I’ve mentioned before that we have a system wherein patrons can complain about fines and generally they do so in a way that makes me question what I’m doing with my life.
Today it got taken to a new level of what-the-fuckery when some dude had his mom—the ultimate helicopter parent—call in to complain about his library fines.
Cap’n Charisma: “Hello?!”
Helicopter Helen: “Is this MIT?”
Cap’n Charisma: “Um…yes?!”
Helicopter Helen: “Is this the MIT Library?!”
Cap’n Charisma: “This is Jeremiah Graves, I work at the MIT Libraries. Can I help you?”
Helicopter Helen: “So this is Jeremiah?!”
Cap’n Charisma: “Yeppers…”
Helicopter Helen: “You’re the one who has been emailing my son about money…”
As you might expect, I was a tad confused as I’m not known for emailing anyone’s children in regard to money.
In fact, in case there are police officers reading this, I’d like to make it clear that I rarely, if ever, email anyone under the age of 18 for anything. Just sayin’…
Naturally, I assumed she had mistaken me for a bookie or drug dealer or something of that ilk.
Cap’n Charisma: “…could you be just a bit more specific?!”
Helicopter Helen: “Yes. You’ve been harassing my boy about library fines.”
Cap’n Charisma: “Ah…library fines.”
Helicopter Helen: “I want to know why you’re charging him.”
Cap’n Charisma: “Well, if your son is being charged fees, it’s likely because he was late returning some books.”
Helicopter Helen: “He said he was never late with anything.”
Cap’n Charisma: “*sigh*”
No one is EVER late with anything. It’s always a staff error or a horrible, unfair, Gestapo-like return policy that’s to blame. Certainly no library patron is ever at fault for returning items well after their due date.
Cap’n Charisma: “Well, I remember checking his record yesterday when I responded to his email and yes, his items were late, by nearly a week.”
Helicopter Helen: “Oh?! Well he also said that someone said they would waive the fines for him.”
Cap’n Charisma: “Right. Our staff at the service desks cannot waive fees or make the decision to waive fees. We’ve got a fine appeal form he can fill out and I certainly did not offer to waive his fines in our exchange yesterday.”
Helicopter Helen: “Oh?! Well, how can I pay the fines? Can I give you a credit card number or something?!”
Cap’n Charisma: “Here at Barker we only accept cash and check.”
Helicopter Helen: “…cash or check?!”
Cap’n Charisma: “That’s correct. He can pay with TechCash at the Hayden Library.”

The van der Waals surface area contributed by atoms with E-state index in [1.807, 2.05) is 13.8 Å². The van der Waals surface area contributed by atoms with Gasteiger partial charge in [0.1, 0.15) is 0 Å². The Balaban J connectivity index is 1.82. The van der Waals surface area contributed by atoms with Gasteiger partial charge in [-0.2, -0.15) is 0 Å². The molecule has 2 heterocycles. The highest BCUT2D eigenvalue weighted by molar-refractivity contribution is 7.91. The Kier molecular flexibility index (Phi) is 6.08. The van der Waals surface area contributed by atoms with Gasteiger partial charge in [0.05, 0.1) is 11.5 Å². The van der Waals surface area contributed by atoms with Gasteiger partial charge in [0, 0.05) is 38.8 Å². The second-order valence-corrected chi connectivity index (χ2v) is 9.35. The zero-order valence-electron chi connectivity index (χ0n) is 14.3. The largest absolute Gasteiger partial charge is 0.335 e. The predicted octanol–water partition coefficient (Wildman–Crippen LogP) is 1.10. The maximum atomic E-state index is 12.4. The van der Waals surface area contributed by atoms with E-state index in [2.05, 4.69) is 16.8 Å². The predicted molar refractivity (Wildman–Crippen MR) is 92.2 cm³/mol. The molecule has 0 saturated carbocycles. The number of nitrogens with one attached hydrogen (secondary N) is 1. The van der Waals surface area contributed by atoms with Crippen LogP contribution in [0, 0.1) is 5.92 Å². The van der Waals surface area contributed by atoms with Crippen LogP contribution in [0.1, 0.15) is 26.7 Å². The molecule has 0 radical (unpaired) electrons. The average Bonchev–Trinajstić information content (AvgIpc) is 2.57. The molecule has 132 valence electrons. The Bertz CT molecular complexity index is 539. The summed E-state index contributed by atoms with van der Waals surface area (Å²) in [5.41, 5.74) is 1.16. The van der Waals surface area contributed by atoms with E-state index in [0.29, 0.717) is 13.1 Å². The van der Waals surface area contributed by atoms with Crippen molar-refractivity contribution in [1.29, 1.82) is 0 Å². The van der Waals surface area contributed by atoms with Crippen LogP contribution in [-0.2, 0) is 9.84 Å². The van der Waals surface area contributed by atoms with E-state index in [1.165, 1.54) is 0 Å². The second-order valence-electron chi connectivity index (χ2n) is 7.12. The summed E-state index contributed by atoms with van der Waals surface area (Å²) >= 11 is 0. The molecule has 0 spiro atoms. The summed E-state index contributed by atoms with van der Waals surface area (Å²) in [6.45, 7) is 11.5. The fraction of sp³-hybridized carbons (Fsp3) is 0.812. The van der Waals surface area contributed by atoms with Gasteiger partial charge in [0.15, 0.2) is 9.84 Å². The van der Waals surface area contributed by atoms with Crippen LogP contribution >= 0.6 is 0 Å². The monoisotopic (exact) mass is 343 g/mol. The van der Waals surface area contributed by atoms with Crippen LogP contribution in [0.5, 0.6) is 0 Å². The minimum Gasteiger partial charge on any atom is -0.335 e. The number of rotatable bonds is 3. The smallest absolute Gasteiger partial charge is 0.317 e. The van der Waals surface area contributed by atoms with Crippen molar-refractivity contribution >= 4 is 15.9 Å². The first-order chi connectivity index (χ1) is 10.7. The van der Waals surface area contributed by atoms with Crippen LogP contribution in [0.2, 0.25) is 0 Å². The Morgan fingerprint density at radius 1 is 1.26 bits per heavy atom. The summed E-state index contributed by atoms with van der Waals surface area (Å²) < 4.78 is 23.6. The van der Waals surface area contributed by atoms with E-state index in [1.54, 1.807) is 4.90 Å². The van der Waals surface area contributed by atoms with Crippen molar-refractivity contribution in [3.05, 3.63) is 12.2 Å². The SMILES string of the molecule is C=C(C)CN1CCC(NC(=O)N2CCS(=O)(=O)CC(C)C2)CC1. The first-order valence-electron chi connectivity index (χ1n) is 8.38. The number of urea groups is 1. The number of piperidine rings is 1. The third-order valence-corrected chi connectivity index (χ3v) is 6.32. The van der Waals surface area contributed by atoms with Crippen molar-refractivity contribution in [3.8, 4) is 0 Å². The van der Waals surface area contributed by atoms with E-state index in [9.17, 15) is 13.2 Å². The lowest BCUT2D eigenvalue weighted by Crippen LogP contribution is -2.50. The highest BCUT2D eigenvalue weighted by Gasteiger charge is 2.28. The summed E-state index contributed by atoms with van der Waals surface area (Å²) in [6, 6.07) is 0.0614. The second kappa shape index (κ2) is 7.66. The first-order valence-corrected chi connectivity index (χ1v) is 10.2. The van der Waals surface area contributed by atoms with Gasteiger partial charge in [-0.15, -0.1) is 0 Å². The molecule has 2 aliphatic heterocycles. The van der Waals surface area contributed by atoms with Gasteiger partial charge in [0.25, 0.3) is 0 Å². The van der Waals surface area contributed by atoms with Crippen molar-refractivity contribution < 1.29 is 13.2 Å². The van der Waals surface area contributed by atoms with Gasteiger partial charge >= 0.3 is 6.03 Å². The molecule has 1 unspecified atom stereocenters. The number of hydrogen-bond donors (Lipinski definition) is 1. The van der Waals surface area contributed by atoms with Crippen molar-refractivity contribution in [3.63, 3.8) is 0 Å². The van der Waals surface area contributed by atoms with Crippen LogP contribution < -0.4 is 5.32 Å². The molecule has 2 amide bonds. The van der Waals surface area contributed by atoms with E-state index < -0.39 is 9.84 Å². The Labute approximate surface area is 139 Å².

Helicopter Helen: “So I can’t pay his fines over the phone or online or anything?”
Cap’n Charisma: “I’m sorry, no. We don’t currently have a service like that.”
Helicopter Helen: “So he’s going to have to pay his own fines?!”
Cap’n Charisma: “If you’re not near campus to pay it for him, I guess he will.”
Helicopter Helen: “I’m in Arizona. There’s no way I can get in there to pay it. Can I mail you a check?”
I knew I didn’t want to answer this question, because this always leads to the same awkward line of questioning whenever someone is interested in paying fines for someone else.
Whether it’s a coworker, a lab mate, a significant other, a family member or just a friend who caused the late fees by borrowing a book for too long, we can’t give up any account information about other peeps. No matter how good their fine-paying intentions are.
This tends to annoy the hell out of people.
Cap’n Charisma: “Well, yes, you could…but we’d need to know which account to attach the payment to and due to privacy rules, I can’t give you his account number.”
Helicopter Helen: “…but I’m his mother.”
Cap’n Charisma: “Right, but—in theory—you could be anyone.”
Helicopter Helen: “But I’m not anyone. I’m his mother. I can tell you his birthday. His Social Security number. I can prove I’m his mother.”
Cap’n Charisma: “Ma’am…I don’t know his birthdate. I don’t know his Social Security number. I don’t doubt that you’re his mother, but I can’t give you any of his information.”
Helicopter Helen: “Oh…”
There was a momentary pause. I took this as a good sign. Perhaps it had sunk in and she’d quit pushing, especially by offering me every bit of info I’d need to steal her son’s identity. That just feels like poor parenting.
Helicopter Helen: “So he’ll have to pay it himself?!”
Cap’n Charisma: “…that’s what it looks like.”
Helicopter Helen: “Maybe this is good. Maybe it’ll teach him not to do it again.”
Cap’n Charisma: “Here’s to hopin’…”
Helicopter Helen: “…and then I’ll just repay him when he comes home.”
Cap’n Charisma: *sigh*
Helicopter Helen: “Thank you for your help. Hopefully we don’t need to talk again.”
Cap’n Charisma: “Hopefully you’re right.”
“Helen” hung up the phone and I spent the next five minutes or so bashing my head on my desk.